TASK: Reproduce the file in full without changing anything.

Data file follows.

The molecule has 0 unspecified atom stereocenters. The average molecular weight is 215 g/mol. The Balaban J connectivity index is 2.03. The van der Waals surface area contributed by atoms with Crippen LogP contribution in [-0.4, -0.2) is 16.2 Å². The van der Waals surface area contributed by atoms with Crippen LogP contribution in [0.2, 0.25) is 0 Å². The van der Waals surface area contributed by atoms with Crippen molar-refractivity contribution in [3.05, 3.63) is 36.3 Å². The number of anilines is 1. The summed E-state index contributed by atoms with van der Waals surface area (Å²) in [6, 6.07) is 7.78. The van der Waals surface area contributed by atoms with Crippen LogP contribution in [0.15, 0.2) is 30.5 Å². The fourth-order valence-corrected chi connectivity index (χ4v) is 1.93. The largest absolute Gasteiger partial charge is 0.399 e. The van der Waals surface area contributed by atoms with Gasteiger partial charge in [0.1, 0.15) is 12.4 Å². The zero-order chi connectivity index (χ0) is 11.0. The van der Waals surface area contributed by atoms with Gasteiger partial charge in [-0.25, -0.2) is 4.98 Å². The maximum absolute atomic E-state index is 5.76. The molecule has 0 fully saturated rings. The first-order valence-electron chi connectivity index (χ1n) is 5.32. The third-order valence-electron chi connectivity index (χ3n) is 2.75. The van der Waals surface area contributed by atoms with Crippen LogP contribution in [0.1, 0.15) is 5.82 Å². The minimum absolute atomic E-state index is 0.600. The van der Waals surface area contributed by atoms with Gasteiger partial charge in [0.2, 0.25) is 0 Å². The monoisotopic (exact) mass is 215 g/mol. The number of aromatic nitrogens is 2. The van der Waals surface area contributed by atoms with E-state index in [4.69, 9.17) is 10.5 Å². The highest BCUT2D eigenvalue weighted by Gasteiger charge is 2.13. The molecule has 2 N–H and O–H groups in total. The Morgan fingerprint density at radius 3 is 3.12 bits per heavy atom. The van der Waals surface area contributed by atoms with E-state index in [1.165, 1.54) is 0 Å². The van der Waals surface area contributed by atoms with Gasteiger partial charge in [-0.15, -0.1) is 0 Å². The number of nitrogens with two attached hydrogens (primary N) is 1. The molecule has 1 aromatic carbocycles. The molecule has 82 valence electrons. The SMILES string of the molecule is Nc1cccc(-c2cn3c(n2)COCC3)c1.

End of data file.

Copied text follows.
The molecule has 0 unspecified atom stereocenters. The average molecular weight is 215 g/mol. The Balaban J connectivity index is 2.03. The van der Waals surface area contributed by atoms with Crippen LogP contribution in [-0.4, -0.2) is 16.2 Å². The van der Waals surface area contributed by atoms with Crippen LogP contribution in [0.2, 0.25) is 0 Å². The van der Waals surface area contributed by atoms with Crippen molar-refractivity contribution in [3.05, 3.63) is 36.3 Å². The number of anilines is 1. The summed E-state index contributed by atoms with van der Waals surface area (Å²) in [6, 6.07) is 7.78. The van der Waals surface area contributed by atoms with Crippen LogP contribution in [0.15, 0.2) is 30.5 Å². The fourth-order valence-corrected chi connectivity index (χ4v) is 1.93. The largest absolute Gasteiger partial charge is 0.399 e. The van der Waals surface area contributed by atoms with Gasteiger partial charge in [0.1, 0.15) is 12.4 Å². The zero-order chi connectivity index (χ0) is 11.0. The van der Waals surface area contributed by atoms with Gasteiger partial charge in [-0.25, -0.2) is 4.98 Å². The maximum absolute atomic E-state index is 5.76. The molecule has 0 fully saturated rings. The first-order valence-electron chi connectivity index (χ1n) is 5.32. The third-order valence-electron chi connectivity index (χ3n) is 2.75. The van der Waals surface area contributed by atoms with Crippen LogP contribution in [0.1, 0.15) is 5.82 Å². The minimum absolute atomic E-state index is 0.600. The van der Waals surface area contributed by atoms with Gasteiger partial charge in [0.2, 0.25) is 0 Å². The monoisotopic (exact) mass is 215 g/mol. The number of aromatic nitrogens is 2. The van der Waals surface area contributed by atoms with E-state index in [4.69, 9.17) is 10.5 Å². The highest BCUT2D eigenvalue weighted by Gasteiger charge is 2.13. The molecule has 2 N–H and O–H groups in total. The Morgan fingerprint density at radius 3 is 3.12 bits per heavy atom. The van der Waals surface area contributed by atoms with E-state index in [1.165, 1.54) is 0 Å². The van der Waals surface area contributed by atoms with Gasteiger partial charge in [-0.15, -0.1) is 0 Å². The number of nitrogens with two attached hydrogens (primary N) is 1. The molecule has 1 aromatic carbocycles. The molecule has 82 valence electrons. The SMILES string of the molecule is Nc1cccc(-c2cn3c(n2)COCC3)c1.